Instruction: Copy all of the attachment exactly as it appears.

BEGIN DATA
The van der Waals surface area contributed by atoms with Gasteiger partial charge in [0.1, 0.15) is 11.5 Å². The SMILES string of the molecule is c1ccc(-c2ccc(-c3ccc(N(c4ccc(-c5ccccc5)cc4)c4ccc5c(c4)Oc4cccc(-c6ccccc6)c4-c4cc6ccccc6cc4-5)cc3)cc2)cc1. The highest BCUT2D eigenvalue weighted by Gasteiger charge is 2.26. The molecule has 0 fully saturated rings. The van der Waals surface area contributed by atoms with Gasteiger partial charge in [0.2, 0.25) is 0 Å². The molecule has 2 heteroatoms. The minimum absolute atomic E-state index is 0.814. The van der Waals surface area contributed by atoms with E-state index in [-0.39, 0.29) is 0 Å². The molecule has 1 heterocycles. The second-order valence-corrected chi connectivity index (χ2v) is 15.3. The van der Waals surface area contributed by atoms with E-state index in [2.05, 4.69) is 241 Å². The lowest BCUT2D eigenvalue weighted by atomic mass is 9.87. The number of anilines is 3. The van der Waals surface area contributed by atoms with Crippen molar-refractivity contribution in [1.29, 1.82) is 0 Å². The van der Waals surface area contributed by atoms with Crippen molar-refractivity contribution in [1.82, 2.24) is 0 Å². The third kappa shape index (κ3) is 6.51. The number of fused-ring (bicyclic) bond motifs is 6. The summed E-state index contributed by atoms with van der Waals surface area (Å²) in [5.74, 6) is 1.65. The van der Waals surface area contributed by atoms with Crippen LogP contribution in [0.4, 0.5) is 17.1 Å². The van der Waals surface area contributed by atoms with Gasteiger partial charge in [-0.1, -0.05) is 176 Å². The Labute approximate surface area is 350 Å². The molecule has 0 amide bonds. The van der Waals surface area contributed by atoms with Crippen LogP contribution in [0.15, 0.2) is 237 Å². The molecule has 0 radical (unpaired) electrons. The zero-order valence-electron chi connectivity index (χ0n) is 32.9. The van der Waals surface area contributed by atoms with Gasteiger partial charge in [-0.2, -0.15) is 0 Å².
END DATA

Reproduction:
The van der Waals surface area contributed by atoms with Gasteiger partial charge in [0.1, 0.15) is 11.5 Å². The SMILES string of the molecule is c1ccc(-c2ccc(-c3ccc(N(c4ccc(-c5ccccc5)cc4)c4ccc5c(c4)Oc4cccc(-c6ccccc6)c4-c4cc6ccccc6cc4-5)cc3)cc2)cc1. The highest BCUT2D eigenvalue weighted by Gasteiger charge is 2.26. The molecule has 0 fully saturated rings. The van der Waals surface area contributed by atoms with Gasteiger partial charge in [0.2, 0.25) is 0 Å². The molecule has 2 heteroatoms. The minimum absolute atomic E-state index is 0.814. The van der Waals surface area contributed by atoms with E-state index in [-0.39, 0.29) is 0 Å². The molecule has 1 heterocycles. The second-order valence-corrected chi connectivity index (χ2v) is 15.3. The van der Waals surface area contributed by atoms with E-state index in [2.05, 4.69) is 241 Å². The lowest BCUT2D eigenvalue weighted by atomic mass is 9.87. The number of anilines is 3. The van der Waals surface area contributed by atoms with Crippen molar-refractivity contribution in [1.29, 1.82) is 0 Å². The van der Waals surface area contributed by atoms with Crippen molar-refractivity contribution in [1.82, 2.24) is 0 Å². The third kappa shape index (κ3) is 6.51. The number of fused-ring (bicyclic) bond motifs is 6. The summed E-state index contributed by atoms with van der Waals surface area (Å²) in [5.74, 6) is 1.65. The van der Waals surface area contributed by atoms with Crippen LogP contribution in [0.4, 0.5) is 17.1 Å². The van der Waals surface area contributed by atoms with Gasteiger partial charge in [-0.1, -0.05) is 176 Å². The Labute approximate surface area is 350 Å². The molecule has 0 amide bonds. The van der Waals surface area contributed by atoms with Crippen LogP contribution in [0.15, 0.2) is 237 Å². The molecule has 0 radical (unpaired) electrons. The zero-order valence-electron chi connectivity index (χ0n) is 32.9. The van der Waals surface area contributed by atoms with Gasteiger partial charge in [-0.2, -0.15) is 0 Å².